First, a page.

Farmers want a high lambing percentage to increase profits, but poor planning can lead to poor performance. For success in tupping season, plan for healthy pregnancies: Adopt a healthy nutrition plan and assess the body condition of ewes. This will encourage higher ovulation rates, twin and triplet births, and lower rates of aborted pregnancies.
As soon as weaning begins, it’s time to consider tupping season and every member of the flock. Here are three vital things to consider in advance:
1. Keep a healthy flock
Poor nutrition and body condition affect ovulation rate, which means fewer lambs are born. Check ewes are primed for a healthy pregnancy and the tup is ready for mating season.
Health of the ram
Ten weeks before you plan to use your tup, assess fertility. Check for:
Physical health: Is the ram in good condition?
Lameness: Is there an injury that could affect the ram’s performance?
Sperm: Check for lumps or abnormalities in the testicles and scrotum that could affect sperm or semen production, then, with the help of your vet, check the sperm is active.
The tup should be prepared for the number of ewes (a typical batch is c60) and should be able to inseminate 85% of them when in peak condition.
Health of the ewe
Three to four weeks before tupping, it’s important that ewes maintain a healthy weight. This is measured using a Body Condition Score (BCS): 1 is low and 5 is high.
A score of 2 or less is generally considered underweight and 4 or above is overweight. Hill ewes can be leaner with an optimal score of 2.5 to 3. Lowland ewes should score between 3 and 3.5. Any ewes that are too thin should be introduced to concentrate feeding or be fed on better grass. In contrast, fat ewes can be fed on poor pasture to reduce their condition.
At least 90% of your flock should reach the target score in advance of tupping season, so start monitoring early. Depending on the food supply it can take a few months to recover a poor score. Typically, farmers replace 20-25% of their stock every season since there is no benefit in keeping a thin ewe; they will simply produce fewer lambs.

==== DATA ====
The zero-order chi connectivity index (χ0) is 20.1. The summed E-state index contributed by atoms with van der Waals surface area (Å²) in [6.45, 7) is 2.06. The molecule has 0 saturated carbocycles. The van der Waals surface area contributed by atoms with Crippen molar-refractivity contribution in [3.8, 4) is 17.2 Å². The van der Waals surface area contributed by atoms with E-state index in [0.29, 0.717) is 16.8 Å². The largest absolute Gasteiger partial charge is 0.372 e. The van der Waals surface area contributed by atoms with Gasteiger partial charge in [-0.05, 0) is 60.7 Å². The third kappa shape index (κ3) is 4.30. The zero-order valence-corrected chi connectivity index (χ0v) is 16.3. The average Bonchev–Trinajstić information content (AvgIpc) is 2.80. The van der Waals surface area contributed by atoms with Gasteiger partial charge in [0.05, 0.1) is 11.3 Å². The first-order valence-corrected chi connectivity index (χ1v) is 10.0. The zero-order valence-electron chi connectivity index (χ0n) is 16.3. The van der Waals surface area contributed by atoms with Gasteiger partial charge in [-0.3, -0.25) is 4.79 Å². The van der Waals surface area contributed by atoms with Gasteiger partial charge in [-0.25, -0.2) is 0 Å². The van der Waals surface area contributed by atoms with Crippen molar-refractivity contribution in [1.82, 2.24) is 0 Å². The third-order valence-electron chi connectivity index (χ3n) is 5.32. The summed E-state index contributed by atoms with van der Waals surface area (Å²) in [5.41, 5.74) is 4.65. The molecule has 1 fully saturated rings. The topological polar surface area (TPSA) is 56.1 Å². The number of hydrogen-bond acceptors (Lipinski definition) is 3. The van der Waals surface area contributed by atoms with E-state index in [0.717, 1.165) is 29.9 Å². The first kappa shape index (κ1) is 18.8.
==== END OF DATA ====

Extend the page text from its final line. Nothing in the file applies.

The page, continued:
One of the most important things you can do is keep a clear record of all your efforts. Do this every year and you’ll be able to look back over each season to determine which methods have been most effective and help grow your success rate year on year.
For further information please refer to the product SPC, or contact your veterinary surgeon or Zoetis UK Ltd, Walton Oaks, Dorking Road, Walton on the Hill, Tadworth, Surrey, KT20 7NS. Customer Support 0845 3008034. www.zoetis.co.uk. Always seek the advice of your medicines provider. Use medicines responsibly (www.noah.co.uk/responsible).
Dave is an RCVS advanced practitioner in Sheep Health and Production. He qualified from the Royal (Dick) Veterinary College in 2004, working mainly as a production animal veterinary surgeon, until joining Zoetis (previously known as Pfizer Animal Health) in 2010 as an Area Veterinary Manager. In 2015 Dave joined the Zoetis National Veterinary Manager team.
Dave’s areas of interest are the health and production of sheep and the sustainable control of parasites in farm animals. He is the chair of the NOAH anti-parasitics committee and sits on various national cross industry bodies including the sustainable control of parasites in sheep (SCOPS) board.
Dave is from a farming background and still manages his own flock of pedigree Texel and commercial mule sheep on the Welsh-Shropshire border.